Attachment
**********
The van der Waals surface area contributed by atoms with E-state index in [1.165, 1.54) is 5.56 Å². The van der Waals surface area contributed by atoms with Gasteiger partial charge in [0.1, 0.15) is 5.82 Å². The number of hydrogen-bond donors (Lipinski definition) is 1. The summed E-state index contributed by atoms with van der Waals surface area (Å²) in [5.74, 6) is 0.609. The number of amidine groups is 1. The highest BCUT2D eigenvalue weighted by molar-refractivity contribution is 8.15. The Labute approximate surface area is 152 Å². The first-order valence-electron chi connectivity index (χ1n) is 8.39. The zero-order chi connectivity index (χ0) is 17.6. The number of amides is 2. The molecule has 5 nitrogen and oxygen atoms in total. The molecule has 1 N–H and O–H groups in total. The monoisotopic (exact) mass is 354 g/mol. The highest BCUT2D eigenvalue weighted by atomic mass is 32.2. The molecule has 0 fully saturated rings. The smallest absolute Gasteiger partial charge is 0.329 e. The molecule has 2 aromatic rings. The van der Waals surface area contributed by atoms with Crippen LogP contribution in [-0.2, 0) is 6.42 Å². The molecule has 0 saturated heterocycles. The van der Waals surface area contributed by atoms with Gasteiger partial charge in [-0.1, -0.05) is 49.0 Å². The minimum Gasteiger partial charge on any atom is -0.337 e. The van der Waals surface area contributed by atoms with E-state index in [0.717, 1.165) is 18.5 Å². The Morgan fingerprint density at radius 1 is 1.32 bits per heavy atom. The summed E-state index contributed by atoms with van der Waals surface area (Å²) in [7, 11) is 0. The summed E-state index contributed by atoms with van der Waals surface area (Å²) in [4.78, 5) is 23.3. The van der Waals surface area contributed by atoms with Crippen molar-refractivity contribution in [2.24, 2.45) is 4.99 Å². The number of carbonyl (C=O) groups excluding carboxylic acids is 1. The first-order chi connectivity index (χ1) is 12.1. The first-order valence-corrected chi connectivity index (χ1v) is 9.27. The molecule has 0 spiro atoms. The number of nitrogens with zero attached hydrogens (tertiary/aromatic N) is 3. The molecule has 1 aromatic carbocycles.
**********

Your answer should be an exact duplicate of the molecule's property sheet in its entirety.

The van der Waals surface area contributed by atoms with E-state index in [1.165, 1.54) is 5.56 Å². The van der Waals surface area contributed by atoms with Gasteiger partial charge in [0.1, 0.15) is 5.82 Å². The number of hydrogen-bond donors (Lipinski definition) is 1. The summed E-state index contributed by atoms with van der Waals surface area (Å²) in [5.74, 6) is 0.609. The number of amidine groups is 1. The highest BCUT2D eigenvalue weighted by molar-refractivity contribution is 8.15. The Labute approximate surface area is 152 Å². The first-order valence-electron chi connectivity index (χ1n) is 8.39. The zero-order chi connectivity index (χ0) is 17.6. The number of amides is 2. The molecule has 5 nitrogen and oxygen atoms in total. The molecule has 1 N–H and O–H groups in total. The monoisotopic (exact) mass is 354 g/mol. The highest BCUT2D eigenvalue weighted by atomic mass is 32.2. The molecule has 0 fully saturated rings. The smallest absolute Gasteiger partial charge is 0.329 e. The molecule has 2 aromatic rings. The van der Waals surface area contributed by atoms with Crippen LogP contribution in [-0.2, 0) is 6.42 Å². The molecule has 0 saturated heterocycles. The van der Waals surface area contributed by atoms with Gasteiger partial charge in [-0.1, -0.05) is 49.0 Å². The minimum Gasteiger partial charge on any atom is -0.337 e. The van der Waals surface area contributed by atoms with E-state index in [0.717, 1.165) is 18.5 Å². The Morgan fingerprint density at radius 1 is 1.32 bits per heavy atom. The summed E-state index contributed by atoms with van der Waals surface area (Å²) in [7, 11) is 0. The summed E-state index contributed by atoms with van der Waals surface area (Å²) in [4.78, 5) is 23.3. The van der Waals surface area contributed by atoms with Crippen molar-refractivity contribution in [2.24, 2.45) is 4.99 Å². The number of carbonyl (C=O) groups excluding carboxylic acids is 1. The first-order chi connectivity index (χ1) is 12.1. The first-order valence-corrected chi connectivity index (χ1v) is 9.27. The molecule has 0 spiro atoms. The number of nitrogens with zero attached hydrogens (tertiary/aromatic N) is 3. The molecule has 1 aromatic carbocycles.